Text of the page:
• 2 tbsp grated parmesan
  • 2 (185g) cans tuna
  • salt and pepper

Directions

  1. Cook pasta according to pack instructions. Drain and reserve.
  2. Heat up milk until warm. Don’t let it boil.
  3. Melt butter in a saucepan or pot. Add rice flour and stir until smooth. Cook for a couple of minutes, stirring constantly.
  4. Continue stirring as you pour milk slowly until the sauce has thickened.
  5. Turn off heat, add parmesan and tuna, mix well and season to taste.
  6. Add pasta, coat with sauce and serve with a side salad.

Product review: Maggie recipe bases

Before you declare I have sold my soul to Big Food, let me throw in a disclaimer: I have received multiple free samples of these recipe bases in a couple of events and I’m an advocate of making good use of free food.

Mince cottage pie

Not all Maggie’s recipe bases are gluten free, but of course I tried the ones that are. All of them make 4 servings and need a few basic ingredients added in.

Beef Stroganoff

Once again, gluten free does not automatically makes a food product healthy. Some of the bases have ingredients I normally avoid such as “vegetable fat (vegetable fat, rosemary extract, sunflower lecithin)”, “flavours” and sugar. All of them have citric acid as preservative.

Chicken Chasseur

The bases are fairly easy to use and, in some cases, include instructions for a few different cooking methods (e.g. stovetop, oven, slow cooker). I’ve tried the Chicken Chasseur, Mince Cottage Pie, Beef Stroganoff, Satay Chicken and Chilli Con Carne. While I still prefer making my food from scratch, these can be handy when time is a constraint.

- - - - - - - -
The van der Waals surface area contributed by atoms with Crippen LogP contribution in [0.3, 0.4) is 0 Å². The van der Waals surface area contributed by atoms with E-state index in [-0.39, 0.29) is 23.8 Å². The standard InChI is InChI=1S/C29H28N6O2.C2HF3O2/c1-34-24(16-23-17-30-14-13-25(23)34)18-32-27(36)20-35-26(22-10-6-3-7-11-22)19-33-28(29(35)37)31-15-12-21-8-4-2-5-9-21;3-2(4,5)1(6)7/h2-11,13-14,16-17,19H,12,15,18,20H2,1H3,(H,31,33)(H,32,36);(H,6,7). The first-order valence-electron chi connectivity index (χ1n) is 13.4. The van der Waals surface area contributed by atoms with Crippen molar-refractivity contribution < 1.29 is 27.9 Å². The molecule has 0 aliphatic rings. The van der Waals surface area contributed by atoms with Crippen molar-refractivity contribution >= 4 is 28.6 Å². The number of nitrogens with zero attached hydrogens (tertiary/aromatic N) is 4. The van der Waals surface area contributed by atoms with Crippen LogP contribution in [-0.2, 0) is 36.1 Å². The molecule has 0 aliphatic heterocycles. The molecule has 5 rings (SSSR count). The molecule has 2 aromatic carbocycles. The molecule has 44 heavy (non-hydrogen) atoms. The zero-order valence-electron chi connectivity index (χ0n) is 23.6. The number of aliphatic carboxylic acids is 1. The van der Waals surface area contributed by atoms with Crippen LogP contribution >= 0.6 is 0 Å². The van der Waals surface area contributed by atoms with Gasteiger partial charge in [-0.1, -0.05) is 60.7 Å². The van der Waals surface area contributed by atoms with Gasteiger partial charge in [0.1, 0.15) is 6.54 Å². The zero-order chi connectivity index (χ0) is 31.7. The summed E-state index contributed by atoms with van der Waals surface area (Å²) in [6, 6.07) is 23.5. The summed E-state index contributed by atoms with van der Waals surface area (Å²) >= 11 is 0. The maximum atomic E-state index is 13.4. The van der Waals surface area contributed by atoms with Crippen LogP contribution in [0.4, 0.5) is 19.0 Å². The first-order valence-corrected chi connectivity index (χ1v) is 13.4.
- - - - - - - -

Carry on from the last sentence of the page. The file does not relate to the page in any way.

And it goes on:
Satay chicken

You can find the ingredients lists and nutritional information for the full range at their website.

Well & Good cake mix

Product review: Well & Good all purpose cake mix

My goodie bag from the Gluten Free Expo contained a box of Well & Good reduced sugar all purpose cake mix. Even though I’m not a massive fan of cake I was excited to try it out mainly because it was my first time baking something out of a box. Luckily, it was my husband’s birthday so I had an excuse and many friends to share the cake with.

The cake mix is free of the 8 main food allergens and, as advertised, has some of the sugar replaced by stevia. The ingredients are: gluten free flour mix (rice flour, corn starch, maltodextrin, tapioca starch), brown sugar, non aluminium raising agents (450, 500), thickeners (1412, 415, 461), vegetable emulsifiers (471, 475), natural vanilla flavour, iodised salt, colour (caramelised sugar), spice (cinnamon), stevia. Two things to note: 1) if you have food chemical sensitivities you might want to make your cake from scratch, and 2) gluten free doesn’t mean healthy. Cake is cake.

The instructions are very easy: simply mix in a bowl with 3 eggs, 1/2 cup water and 1/2 cup oil using a wooden spoon, and bake.

Well & Co gluten free cake mix

There are a few suggestions of things you can add (banana, carrot, apple & cinnamon), but I added Alvaro’s favourite treat instead: frozen blueberries. The cake baked perfectly (in my oven it took less time than the minimum indicated on the box, so keep an eye). I decorated it with coconut cream & lemon icing and coconut flakes.

The macros per serve for the cake prepared plain and assuming 10 servings per package are:
Protein: 3.4g
Fat, total: 14.2g
– saturated: 2.0g
Carbohydrate: 34.6g
– sugars: 11.7g

The verdict? Taste-wise, the cake received 2 thumbs up from everyone. I thought it wasn’t extremely sweet, which is good, but I prefer my cakes moister and denser. Nutrition-wise, again: cake is cake.

Well & Good